The Q70T was also released in 2020 and is the next cheaper QLED from Samsung. However, when comparing these two devices directly, it quickly becomes obvious that the Q80T plays in a different league. The picture quality of the Q80T is much better because it has Full Array Local Dimming and the Q70T only has edge lit. In addition, the Q70T’s viewing angle is quite small, as it does not have the Ultra-Viewing-Angle layer like the Q80T. These two circumstances alone make the Q80T a much better product, and the extra cost is really worth it. The Q70T’s reflection handling is also not comparable to the Q80T, which makes the Q80T look much better in bright rooms.
Both have an HDMI 2.1 port, which makes them interesting for console gamers, but overall the Q80T does better under all circumstances than its sister model.
The Q85T can be used somewhat well in bright rooms, but its picture quality still decreases noticeably. The X950H can be perfectly used here, as it has a high maximum brightness of ~1000 Nits and excellent reflection handling. Both TVs use a layer to extend the viewing angle, but the X950H’s one is not really convincing. At a slightly oblique viewing angle, the colours become blurred and the picture no longer looks nearly as good, making the Q85T clearly superior. In addition, this layer has a negative effect on the contrast ratio which is especially noticeable on the Sony device. Its contrast ratio is only 3200:1.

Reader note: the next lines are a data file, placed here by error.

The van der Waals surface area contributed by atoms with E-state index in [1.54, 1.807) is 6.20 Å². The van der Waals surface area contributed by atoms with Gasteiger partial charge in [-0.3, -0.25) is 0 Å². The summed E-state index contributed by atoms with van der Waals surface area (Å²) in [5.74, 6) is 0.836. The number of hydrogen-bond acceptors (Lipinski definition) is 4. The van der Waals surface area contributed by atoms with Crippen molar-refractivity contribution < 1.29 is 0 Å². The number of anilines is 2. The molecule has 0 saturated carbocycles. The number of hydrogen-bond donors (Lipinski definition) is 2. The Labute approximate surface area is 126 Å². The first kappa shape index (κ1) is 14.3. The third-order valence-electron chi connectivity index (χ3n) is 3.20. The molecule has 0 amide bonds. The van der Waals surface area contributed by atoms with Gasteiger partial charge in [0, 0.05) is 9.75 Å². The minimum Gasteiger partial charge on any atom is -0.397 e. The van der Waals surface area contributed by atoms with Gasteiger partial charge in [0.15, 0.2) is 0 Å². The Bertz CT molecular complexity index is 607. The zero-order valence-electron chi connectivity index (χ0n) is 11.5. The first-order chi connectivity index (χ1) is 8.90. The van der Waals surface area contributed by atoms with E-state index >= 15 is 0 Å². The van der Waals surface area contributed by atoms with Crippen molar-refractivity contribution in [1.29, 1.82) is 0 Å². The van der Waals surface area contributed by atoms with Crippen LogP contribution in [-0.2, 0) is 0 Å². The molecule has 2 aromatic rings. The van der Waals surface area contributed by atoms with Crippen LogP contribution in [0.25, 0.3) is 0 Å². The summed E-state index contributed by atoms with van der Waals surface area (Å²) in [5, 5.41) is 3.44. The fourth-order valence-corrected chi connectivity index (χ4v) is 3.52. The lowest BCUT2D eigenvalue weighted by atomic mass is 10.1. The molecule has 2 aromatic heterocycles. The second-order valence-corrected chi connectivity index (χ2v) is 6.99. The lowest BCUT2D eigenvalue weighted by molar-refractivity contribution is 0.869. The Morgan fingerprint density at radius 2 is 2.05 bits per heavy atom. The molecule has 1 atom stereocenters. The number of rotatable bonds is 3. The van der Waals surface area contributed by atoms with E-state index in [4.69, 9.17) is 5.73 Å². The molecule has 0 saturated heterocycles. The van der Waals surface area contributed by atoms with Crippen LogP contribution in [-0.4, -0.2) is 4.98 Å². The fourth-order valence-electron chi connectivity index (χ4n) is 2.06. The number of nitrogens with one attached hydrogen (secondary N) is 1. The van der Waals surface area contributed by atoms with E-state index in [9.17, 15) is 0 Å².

The X950H is not really suitable for gamers. Playing games is fun with it, but it misses many useful features that are already integrated in cheaper devices. For example, the possibility of a variable refresh rate is missing and the input lag of 19ms isn’t quite as good.
Moreover, an HDMI 2.1 interface is missing.
LG’s CX performs better in comparison with the Q80T. This is mainly due to the OLED’s much better picture quality. This is the case because it has brilliant contrast on the one hand and perfect black on the other. The supposed disadvantage that OLED TVs perform worse in bright rooms is also only partly evident in this comparison. The Q80T does get a bit brighter, but the maximum brightness is still sufficiently high and the reflection handling is equally excellent, which allows both the CX and the Q80T to be used in brighter rooms. A small disadvantage for the picture quality is the Automatic Brightness Limiter, which reduces the CX’s maximum brightness in large bright scenes to avoid burn-in. The motion handling looks similar. The Q80T’s highlight was the Motion Handling, but it can’t quite keep up with the CX. Both devices have excellent characteristics here, but the response time of the CX is much lower at 0.2ms, which results in no visible blur trails. Because of the low response time slow pans can result in The input lag is very low on both TVs, but the Q80T is ahead here, which can be important for gamers. Both have an HDMI 2.1 port, which makes them suitable for next-gen consoles.
Thus, a direct comparison shows that the CX scores better in almost all categories. Both devices have a quite similar gaming performance, but the CX is more convincing in general with a considerably better picture quality.